Perhaps to the general public poetry can be less than accessible, resident inside a system of its own, comparable to mathematics or haute cuisine. We all know what it is, but maybe we don’t know how to read it, or we fear opening a book of poems will find us in over our proverbial heads.
Enter in bed with the feminists, within which Liz Breslin has masterfully moved poetry from the esoteric domain into a realm truly approachable by the novice reader, and yet smacking of talent to the poetry crowd.
A founder and long-time veteran of the Wānaka poetry scene, Liz’s voice is chatty and challenging; she uses humour, streams of thought, shapes, technology, and constraints to accomplish approachability. The collection presents moments of love and landmarks of life anyone might recognise. Alongside these, Liz weaves jokes within jokes, wields wit as a sharp stiletto against misogyny’s tired expectations, and even in melancholy a smile might curl your lip.
Throughout the collection, Liz plays with words and the rigors of poetic form, and there’s a rush of satisfaction as each one works. In Writing outside a room of one’s own, Liz expertly shapes a piece around blank spaces, then finds a way to fill those spaces without breaking her self-imposed rules.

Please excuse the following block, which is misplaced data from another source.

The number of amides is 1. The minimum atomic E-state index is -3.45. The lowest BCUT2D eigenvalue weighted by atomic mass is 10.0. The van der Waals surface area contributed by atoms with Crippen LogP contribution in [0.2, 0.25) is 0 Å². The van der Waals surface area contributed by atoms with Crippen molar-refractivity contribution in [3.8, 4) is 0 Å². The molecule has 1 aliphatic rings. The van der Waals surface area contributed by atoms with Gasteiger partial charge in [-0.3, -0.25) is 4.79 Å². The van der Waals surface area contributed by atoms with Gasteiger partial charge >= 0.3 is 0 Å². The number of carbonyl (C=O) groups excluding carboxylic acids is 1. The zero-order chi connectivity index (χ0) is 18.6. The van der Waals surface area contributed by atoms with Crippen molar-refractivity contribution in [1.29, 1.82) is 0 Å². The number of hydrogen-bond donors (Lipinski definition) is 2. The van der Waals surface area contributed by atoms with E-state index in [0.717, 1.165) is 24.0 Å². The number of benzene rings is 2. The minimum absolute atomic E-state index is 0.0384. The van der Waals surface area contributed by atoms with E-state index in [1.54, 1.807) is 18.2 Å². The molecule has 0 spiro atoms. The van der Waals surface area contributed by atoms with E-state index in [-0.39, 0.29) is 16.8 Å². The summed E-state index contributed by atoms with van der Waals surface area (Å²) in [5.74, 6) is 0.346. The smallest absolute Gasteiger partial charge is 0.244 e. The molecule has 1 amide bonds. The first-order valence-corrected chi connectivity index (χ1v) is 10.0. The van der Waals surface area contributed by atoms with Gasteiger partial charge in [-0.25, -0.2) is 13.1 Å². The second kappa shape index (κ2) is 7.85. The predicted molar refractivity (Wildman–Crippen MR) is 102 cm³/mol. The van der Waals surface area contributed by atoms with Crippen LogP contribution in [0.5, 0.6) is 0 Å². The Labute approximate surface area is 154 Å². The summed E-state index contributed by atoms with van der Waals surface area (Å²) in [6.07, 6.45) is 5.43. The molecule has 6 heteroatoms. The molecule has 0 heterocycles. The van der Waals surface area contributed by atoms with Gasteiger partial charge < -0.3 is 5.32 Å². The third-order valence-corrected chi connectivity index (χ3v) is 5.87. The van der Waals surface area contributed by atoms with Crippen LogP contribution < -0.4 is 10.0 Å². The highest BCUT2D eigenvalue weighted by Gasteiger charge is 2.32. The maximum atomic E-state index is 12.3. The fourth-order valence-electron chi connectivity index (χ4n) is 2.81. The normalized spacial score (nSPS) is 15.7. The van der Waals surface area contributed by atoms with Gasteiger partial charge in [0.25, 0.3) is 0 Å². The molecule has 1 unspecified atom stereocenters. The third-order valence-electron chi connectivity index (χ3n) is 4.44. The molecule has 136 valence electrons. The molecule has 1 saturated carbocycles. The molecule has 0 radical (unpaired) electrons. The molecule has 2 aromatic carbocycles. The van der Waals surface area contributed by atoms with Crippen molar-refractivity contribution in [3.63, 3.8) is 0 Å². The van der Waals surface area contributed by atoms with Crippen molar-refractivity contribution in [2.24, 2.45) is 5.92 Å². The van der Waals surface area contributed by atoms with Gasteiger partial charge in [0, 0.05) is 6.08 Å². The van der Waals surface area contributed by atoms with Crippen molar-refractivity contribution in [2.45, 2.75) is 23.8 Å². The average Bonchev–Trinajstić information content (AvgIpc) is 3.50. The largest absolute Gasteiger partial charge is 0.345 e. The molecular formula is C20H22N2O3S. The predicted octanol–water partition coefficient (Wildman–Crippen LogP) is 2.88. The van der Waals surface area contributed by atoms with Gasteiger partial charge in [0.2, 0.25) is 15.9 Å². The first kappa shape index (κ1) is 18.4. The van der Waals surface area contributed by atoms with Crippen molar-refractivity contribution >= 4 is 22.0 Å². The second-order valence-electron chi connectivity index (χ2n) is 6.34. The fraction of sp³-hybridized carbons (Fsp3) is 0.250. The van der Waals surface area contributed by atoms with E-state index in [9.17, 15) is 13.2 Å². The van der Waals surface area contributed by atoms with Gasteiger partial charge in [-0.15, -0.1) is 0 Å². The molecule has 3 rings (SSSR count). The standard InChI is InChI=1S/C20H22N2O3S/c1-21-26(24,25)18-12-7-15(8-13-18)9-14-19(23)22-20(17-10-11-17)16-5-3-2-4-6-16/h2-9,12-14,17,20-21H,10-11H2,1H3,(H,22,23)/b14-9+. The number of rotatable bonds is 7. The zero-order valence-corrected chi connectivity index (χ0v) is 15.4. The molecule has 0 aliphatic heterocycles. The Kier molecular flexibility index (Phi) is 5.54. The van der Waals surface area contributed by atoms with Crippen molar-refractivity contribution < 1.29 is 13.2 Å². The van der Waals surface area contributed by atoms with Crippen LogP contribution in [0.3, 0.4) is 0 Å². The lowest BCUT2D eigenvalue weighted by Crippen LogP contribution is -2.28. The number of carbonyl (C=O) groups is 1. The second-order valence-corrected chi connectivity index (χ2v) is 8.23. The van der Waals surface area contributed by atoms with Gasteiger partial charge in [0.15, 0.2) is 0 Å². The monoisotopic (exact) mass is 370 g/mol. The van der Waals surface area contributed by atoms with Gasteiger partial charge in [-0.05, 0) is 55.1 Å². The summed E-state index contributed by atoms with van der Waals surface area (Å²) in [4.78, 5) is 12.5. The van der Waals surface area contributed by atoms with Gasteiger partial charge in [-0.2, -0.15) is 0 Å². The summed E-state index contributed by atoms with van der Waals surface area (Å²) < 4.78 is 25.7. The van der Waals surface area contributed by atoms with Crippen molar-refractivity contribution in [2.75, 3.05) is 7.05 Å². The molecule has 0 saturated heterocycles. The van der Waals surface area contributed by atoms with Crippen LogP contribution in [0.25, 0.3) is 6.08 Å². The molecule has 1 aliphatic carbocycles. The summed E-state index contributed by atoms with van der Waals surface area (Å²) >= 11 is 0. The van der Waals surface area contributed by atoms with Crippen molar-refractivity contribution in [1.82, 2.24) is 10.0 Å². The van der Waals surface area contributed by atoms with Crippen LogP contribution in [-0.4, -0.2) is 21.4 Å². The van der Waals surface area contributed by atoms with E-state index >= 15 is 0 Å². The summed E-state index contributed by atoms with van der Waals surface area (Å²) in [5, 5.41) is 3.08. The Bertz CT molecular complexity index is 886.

Being in bed with feminism here is being in a positive place. In she makes a tiny plait in the growing out hair across the front of my face, we peek at a private moment of sweetness while the poem on the page reflects its own content, a sculptural form and repeated “& I”s crafting a plait of words. The feeling of “oh fuck you” does emanate from pieces such as ‘you’ve got male’, ‘what she needs’ and ‘Which predictions were inappropriate?’, but overall Liz’s feminism is ebullient, an achievement, a refusal of assumptions and an acceptance of ongoing personal discovery. -JT